"The government does not have to keep families without a danger of flight or danger without distinction and legally can not hold them," said ACLU lawyer Lee Gelernt in an e-mail. "It is very worrying that this government continues to look for ways to harm small children."
Another obstacle is that the government has no room for a large number of extra families. ICE has three & # 39; family centers & # 39; with a combined capacity of around 3,000 parents and children. With more than four times as many people arriving every month, it is unclear where the government would keep all parents who would choose to stay with their children.
But Trump said in his execution form of June 20 that family divorces are being discontinued, that the administration's policy is to keep parents and children together, "including by holding them." In recent weeks, federal officials have taken steps to expand their ability to do so.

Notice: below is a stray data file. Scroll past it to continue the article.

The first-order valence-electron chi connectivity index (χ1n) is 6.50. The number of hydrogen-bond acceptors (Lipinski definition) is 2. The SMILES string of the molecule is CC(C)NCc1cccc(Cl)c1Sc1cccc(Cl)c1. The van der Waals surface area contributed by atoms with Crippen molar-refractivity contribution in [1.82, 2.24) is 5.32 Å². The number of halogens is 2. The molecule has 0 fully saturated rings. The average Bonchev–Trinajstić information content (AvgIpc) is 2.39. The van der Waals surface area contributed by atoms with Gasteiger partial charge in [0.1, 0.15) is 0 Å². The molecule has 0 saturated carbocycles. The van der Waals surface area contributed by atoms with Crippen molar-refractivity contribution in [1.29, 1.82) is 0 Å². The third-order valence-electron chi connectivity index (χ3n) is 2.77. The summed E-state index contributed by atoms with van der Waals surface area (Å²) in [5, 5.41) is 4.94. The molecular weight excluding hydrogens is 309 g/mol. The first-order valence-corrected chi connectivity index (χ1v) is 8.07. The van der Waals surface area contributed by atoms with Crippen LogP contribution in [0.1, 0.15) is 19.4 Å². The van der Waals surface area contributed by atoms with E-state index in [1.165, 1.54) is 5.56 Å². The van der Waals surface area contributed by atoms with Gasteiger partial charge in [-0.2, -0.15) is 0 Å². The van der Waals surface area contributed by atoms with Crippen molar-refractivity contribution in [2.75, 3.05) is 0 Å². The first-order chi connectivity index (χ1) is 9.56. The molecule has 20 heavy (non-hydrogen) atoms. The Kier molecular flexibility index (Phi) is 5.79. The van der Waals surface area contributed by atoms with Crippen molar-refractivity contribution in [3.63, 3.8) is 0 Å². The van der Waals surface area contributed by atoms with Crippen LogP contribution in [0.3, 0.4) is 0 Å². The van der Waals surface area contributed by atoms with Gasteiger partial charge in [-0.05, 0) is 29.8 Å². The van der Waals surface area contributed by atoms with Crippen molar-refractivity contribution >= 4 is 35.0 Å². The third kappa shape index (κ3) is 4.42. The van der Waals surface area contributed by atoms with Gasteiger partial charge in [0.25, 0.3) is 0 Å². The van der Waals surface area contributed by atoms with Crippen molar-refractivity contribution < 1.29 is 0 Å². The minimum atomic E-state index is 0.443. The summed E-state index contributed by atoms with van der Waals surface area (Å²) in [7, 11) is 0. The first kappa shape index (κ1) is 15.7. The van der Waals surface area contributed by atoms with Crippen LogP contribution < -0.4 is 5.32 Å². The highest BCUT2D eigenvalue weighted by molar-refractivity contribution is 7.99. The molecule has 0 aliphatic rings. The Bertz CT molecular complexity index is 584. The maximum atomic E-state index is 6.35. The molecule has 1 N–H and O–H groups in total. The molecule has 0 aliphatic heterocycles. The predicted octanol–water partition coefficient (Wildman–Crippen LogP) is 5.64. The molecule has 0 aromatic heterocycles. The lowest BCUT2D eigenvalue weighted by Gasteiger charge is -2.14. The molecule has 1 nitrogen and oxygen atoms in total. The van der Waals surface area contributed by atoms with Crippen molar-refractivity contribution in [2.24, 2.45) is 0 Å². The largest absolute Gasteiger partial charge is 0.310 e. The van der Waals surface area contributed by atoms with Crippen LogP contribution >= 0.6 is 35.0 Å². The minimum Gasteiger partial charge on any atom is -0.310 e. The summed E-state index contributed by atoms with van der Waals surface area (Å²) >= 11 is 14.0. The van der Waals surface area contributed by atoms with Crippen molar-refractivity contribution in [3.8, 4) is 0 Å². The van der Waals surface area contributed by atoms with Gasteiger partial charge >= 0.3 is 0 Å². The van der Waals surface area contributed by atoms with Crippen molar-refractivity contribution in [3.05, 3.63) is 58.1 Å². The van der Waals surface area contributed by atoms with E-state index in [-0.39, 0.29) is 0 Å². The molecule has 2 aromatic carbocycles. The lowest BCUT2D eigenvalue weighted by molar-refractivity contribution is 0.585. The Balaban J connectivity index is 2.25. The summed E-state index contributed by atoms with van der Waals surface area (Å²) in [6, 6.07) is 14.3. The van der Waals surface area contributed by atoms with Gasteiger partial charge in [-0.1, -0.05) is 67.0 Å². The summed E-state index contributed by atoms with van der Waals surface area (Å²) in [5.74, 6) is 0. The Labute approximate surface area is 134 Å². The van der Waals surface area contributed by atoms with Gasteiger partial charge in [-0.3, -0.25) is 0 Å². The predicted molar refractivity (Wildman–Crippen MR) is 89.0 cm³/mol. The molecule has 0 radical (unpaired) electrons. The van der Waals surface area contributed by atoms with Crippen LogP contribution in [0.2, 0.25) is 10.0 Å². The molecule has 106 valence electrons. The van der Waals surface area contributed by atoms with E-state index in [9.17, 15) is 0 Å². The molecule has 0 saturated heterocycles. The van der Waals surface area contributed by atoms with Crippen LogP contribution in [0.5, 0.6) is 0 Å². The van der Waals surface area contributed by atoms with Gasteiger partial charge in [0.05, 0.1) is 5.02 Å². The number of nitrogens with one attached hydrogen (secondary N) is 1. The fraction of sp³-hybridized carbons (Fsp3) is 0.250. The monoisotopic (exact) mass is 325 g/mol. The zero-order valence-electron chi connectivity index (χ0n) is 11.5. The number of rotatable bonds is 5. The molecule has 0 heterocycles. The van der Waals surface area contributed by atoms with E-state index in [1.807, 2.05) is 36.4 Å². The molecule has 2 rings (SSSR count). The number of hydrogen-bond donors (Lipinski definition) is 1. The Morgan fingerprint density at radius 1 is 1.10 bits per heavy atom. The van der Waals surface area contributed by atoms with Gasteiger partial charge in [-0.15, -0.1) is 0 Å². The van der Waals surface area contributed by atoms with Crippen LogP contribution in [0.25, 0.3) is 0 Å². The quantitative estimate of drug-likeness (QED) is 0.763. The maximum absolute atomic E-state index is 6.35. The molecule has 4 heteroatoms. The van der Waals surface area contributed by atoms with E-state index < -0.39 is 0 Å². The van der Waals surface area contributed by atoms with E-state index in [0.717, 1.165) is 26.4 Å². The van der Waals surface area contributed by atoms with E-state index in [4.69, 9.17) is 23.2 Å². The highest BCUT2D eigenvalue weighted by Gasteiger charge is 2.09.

In addition to considering "binary choice" and other options, officials have proposed new rules that would allow them to withdraw from a 1997 federal court agreement that forbids ICE to detain children for longer than 20 days.
The rules would give ICE more flexibility to expand family centers for detention and possibly retain parents and children for longer, although lawyers say this is likely to come to court.
Civil servants have also imposed production quotas on immigration judges and are looking for more ways to speed up the calendar in their courts to try things faster.
Federal officials who argue for tougher measures say that the rising number of family transitions is a sign of asylum fraud. DHS Secretary Kirstjen Nielsen has accused human smugglers of charging thousands of dollars to migrants to the United States, knowing that "legal loopholes" will force the administration to release them while awaiting a trial. Federal officials say that released families are rarely deported.